Most of us, of a certain age that is, are familiar with record players. Growing up in the 1970s, I enjoyed a series of them; each, upon breaking, being gradually replaced with higher quality and more sophisticated versions.
The Johnson Victrola Museum highlights the life and achievements of this businessman, innovator, philanthropist and progressive employer; exhibits include phonographs, recordings, memorabilia, trademarks, objects, and paintings that highlight Mr. Johnson’s successful business enterprises and chronicle the development of the sound-recording industry.
Ironically, this genius inventor was not considered smart enough to go to college. Instead, he was encouraged to learn a trade. Johnson went on to become a machinist, working in Camden, New Jersey. Eventually, Emile Berliner, inventor of the gramophone and disc record, approached him, asking him to turn his talents to inventing a motor that would play discs at a continuous speed, eliminating the need to constantly crank a gramophone by hand. Johnson’s spring motor invention was a success.
By 1901, Johnson founded the Victor Talking Machine Company. The company grew to encompass 10 city blocks in Camden, grossed millions annually, and produced some of the most famous recording artists in the world. Johnson’s invention led to development of Victrolas, the iconic box with a huge horn coming out. The museum details other innovations — early ways to control the volume, and so forth.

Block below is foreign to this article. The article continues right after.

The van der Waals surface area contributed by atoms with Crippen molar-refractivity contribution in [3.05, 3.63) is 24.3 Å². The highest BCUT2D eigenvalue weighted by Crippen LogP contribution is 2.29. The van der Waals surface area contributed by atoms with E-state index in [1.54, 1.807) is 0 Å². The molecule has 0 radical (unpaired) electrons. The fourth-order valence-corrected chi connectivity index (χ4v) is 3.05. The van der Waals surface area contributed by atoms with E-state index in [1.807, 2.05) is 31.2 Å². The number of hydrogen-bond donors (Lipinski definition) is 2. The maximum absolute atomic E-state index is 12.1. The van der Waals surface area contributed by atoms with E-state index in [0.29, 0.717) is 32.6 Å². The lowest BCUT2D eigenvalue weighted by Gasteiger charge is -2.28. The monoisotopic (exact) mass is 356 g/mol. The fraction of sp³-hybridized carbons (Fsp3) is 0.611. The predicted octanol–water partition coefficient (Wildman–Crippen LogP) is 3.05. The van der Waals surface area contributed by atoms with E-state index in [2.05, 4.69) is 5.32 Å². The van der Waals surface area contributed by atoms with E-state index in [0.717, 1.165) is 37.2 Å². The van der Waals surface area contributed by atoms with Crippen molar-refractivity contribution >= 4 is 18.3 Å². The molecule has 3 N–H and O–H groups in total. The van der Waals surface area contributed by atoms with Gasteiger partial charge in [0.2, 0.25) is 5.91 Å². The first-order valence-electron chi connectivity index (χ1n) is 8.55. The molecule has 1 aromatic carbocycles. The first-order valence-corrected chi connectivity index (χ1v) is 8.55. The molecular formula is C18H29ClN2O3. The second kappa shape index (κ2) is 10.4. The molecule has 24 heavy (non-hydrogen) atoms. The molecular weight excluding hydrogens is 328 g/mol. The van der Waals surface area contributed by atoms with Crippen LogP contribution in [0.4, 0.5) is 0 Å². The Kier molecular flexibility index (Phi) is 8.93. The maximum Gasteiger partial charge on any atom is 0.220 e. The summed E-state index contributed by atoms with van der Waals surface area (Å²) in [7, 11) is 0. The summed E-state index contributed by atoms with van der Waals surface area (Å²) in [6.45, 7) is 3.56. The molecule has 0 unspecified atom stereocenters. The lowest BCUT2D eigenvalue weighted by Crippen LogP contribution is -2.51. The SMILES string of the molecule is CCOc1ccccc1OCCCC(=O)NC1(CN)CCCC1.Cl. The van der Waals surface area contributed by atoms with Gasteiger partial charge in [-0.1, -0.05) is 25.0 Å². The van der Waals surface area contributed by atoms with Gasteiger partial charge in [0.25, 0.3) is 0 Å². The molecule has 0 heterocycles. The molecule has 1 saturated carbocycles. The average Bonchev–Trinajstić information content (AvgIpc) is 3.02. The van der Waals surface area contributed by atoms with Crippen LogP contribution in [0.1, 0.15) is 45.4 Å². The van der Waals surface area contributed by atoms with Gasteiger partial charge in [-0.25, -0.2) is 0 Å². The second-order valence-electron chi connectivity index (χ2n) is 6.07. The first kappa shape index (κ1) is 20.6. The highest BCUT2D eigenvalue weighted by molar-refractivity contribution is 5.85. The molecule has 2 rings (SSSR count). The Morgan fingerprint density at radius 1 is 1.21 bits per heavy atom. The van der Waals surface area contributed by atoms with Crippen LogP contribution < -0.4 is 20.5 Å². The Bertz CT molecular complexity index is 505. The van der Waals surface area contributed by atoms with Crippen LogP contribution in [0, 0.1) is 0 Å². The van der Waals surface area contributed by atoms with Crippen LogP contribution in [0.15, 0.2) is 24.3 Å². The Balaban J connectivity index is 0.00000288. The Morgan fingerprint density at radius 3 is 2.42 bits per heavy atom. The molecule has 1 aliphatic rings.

|Some of the Victrolas were quite ornate!|
|Nipper salt and pepper shakers.|
Berliner, a genius in his own right, purchased the painting and copyright for use as the trademark for The Gramophone Company in London. The original painting featured Nipper listening to a cylinder phonograph but Berliner insisted it be changed to a Berliner Disc Gramophone as a condition of the purchase.
E.R. Johnson acquired the U.S. rights to the painting from Emile Berliner in 1901, leading to a merger with The Berliner Gramophone Company to form The Victor Talking Machine Company. Johnson, an astute businessman, launched Nipper’s image and company name to world-wide fame by branding everything from Victrolas and recordings to salt and pepper shakers.
You learn all this at the museum, as well as see (and hear) still-working Victrolas and gramaphones. You see what a Victrola store would have looked like in the early 1900s, and learn about the life and achievements of Johnson, who is an American genius. One of the coolest things is that Johnson was well ahead of his time. When a fire broke out at a neighboring factory, he installed fire alarms in his factories. He also brought in child care for working mothers, right onsite of his factories.
Getting there: 375 S New St, Dover, DE 19901
Hours: Wednesday-Saturday 9 a.m. – 4:30 p.m. and most holidays; closed Thanksgiving Day, Christmas Day, New Year’s Day and Easter.